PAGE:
ASCL believes that key to making our schools and colleges world-class is a culture of trust and respect between politicians and the profession. Expand
ASCL believes that key to making our schools and colleges world-class is a culture of trust and respect between politicians and the profession. School and college leaders are absolutely committed to raising standards and want to lead a world-class education system with world-class schools. Huge strides are being made right across the system to continue to raise standards, with school and college leaders at the forefront. Here, we detail ASCL’s current key policy priorities and messages.
Positive messages about education
Key to making our education system world-class is a culture of trust and respect between politicians and the profession.
Schools and colleges are more efftive than they have ever been; most are ‘good’ and ‘outstanding’. While there is more to do, the improvements of the last decade should be recognised and commended.
School and college leaders are committed to driving improvement and raising standards. This should be publicly recognised by politicians and political parties.
More strategic role for government
School and college leaders welcome change that is in the best interests of young people, when it is strategically planned and well communicated.
A five-year vision for the education system – the duration of a government – would help to ensure that change is planned, properly resourced and coherent.
The government’s role in the education system should concentrate on four areas: equitable, sufficient and sustainable funding; a slim, smart and stable accountability system; ensuring a good supply of teachers and promoting the status of teaching; and a fit-for-purpose capital buildings programme.
Other aspects of education policy should be led by independent experts and practitioners. This is a hallmark of a self-improving system.
ASCL will continue to work with school and college leaders and government to create the conditions for a self-improving system, so that ministers and officials feel able to step back and trust practitioners to drive improvement.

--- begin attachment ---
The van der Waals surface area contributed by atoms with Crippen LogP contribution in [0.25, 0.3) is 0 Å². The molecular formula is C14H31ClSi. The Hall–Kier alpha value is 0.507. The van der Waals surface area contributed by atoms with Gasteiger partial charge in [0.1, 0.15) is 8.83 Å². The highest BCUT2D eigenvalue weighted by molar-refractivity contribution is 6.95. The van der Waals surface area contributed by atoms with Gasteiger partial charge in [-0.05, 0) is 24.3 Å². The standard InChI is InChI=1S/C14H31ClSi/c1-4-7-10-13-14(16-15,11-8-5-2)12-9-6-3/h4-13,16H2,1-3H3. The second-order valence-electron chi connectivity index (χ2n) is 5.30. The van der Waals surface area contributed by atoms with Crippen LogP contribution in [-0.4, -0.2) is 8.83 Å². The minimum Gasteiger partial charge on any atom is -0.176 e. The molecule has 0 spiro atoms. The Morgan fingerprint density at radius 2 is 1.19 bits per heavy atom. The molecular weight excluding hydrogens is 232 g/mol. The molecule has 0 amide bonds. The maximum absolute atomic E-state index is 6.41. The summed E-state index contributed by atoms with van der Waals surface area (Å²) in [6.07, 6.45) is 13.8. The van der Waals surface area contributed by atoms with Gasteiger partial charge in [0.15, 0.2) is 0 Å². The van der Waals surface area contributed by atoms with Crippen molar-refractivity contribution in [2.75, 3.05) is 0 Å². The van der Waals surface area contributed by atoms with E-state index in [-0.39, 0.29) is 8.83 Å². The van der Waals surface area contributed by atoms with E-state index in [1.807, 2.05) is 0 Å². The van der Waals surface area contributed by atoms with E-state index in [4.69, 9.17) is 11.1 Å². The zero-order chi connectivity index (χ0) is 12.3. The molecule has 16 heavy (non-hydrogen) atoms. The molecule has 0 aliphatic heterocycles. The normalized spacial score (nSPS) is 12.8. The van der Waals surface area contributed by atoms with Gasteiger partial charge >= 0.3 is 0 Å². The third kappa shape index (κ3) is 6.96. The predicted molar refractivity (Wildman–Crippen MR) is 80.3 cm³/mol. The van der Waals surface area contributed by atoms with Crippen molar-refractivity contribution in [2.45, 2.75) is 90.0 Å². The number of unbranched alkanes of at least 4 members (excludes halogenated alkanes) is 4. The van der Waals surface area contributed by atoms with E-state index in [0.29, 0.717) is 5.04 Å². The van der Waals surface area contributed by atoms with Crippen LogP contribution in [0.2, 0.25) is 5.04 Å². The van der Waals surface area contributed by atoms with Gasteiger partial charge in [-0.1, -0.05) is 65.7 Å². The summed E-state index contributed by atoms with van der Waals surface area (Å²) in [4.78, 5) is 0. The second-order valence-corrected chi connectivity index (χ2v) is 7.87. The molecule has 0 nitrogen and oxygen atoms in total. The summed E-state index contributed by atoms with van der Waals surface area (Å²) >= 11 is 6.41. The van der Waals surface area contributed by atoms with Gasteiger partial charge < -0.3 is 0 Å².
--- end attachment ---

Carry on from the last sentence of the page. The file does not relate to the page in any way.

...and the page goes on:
Skilled, well-qualified graduates are crucial to the UK’s long-term economic growth. Education is a long-term investment in our nation’s future success.
A priority must be a new funding formula for schools that is equitable, sufficient, sustainable and weighted towards students with the greatest need. Some schools will gain while others will lose, so a three-year transition period is important.
Post-16 funding in colleges and schools has been drastically reduced to a level that threatens to compromise quality of provision. This urgently must be put right.
A five-year budget freeze (flat cash settlement) for schools with ages 5-16 is also putting pressure on the ability to provide a high-quality education.
Inspection should be part of a slim, stable and smart accountability framework.
A new model of inspection is needed that can make reliable and credible judgements and has the trust and respect of the profession. It should encourage innovation and a growth mindset. Currently schools and colleges feel under pressure to conform to what they believe inspectors want to see.
The inspectorate should have the power to inspect groups of schools in trusts and federations as well as individual institutions.
Inspection should focus on outcomes rather than processes. ASCL would like to see a yearly review of each school that considers a range of outcome measures agreed by the profession. If these are secure, there would be no need for an inspection visit.
It is not appropriate for inspectors to make judgements on behaviour or quality of teaching, as these are subjective and more likely to be unreliable.
Education should be for the common good; every child should be given an equal opportunity to succeed, regardless of background.
School and college leaders must be bold and courageous about developing a broad and deep curriculum that will suit their students’ needs.
This would be made easier if performance measures were not overly reliant on qualifications, and if an agreed progress measure were in place for at least the term of government – five years.
Accountability measures put in place by governments to influence curriculum and assessment decisions and ways of teaching often stifle innovation and lead to a narrow curriculum offer.
A core curriculum framework should be set by an independent panel of experts, which includes practitioners, and reviewed and updated once every five years – the term of government.
Further vocational qualification reform is needed so that they are consistently high-quality and on a par with academic qualifications.
Quality of teaching is the single biggest influence on outcomes. Teachers and leaders should constantly challenge one another and themselves to develop their own practice and professional learning.
We need the highest calibre of staff entering and developing their careers in schools and colleges. Government can support this through a national supply model to ensure that there are enough teachers in each subject and region.
ASCL supports a College of Teaching, independent of government, to set teacher standards and support teacher professional development. An endowment fund from the government would help enable this to happen. These priorities link with ASCL’s long-term vision for a self-improving education system set out in the blueprint Leading the Way (www.ascl.org.uk/blueprint).
We will be working with the incoming government on these issues to ensure that they are priorities and that they are at the forefront of any future policy development.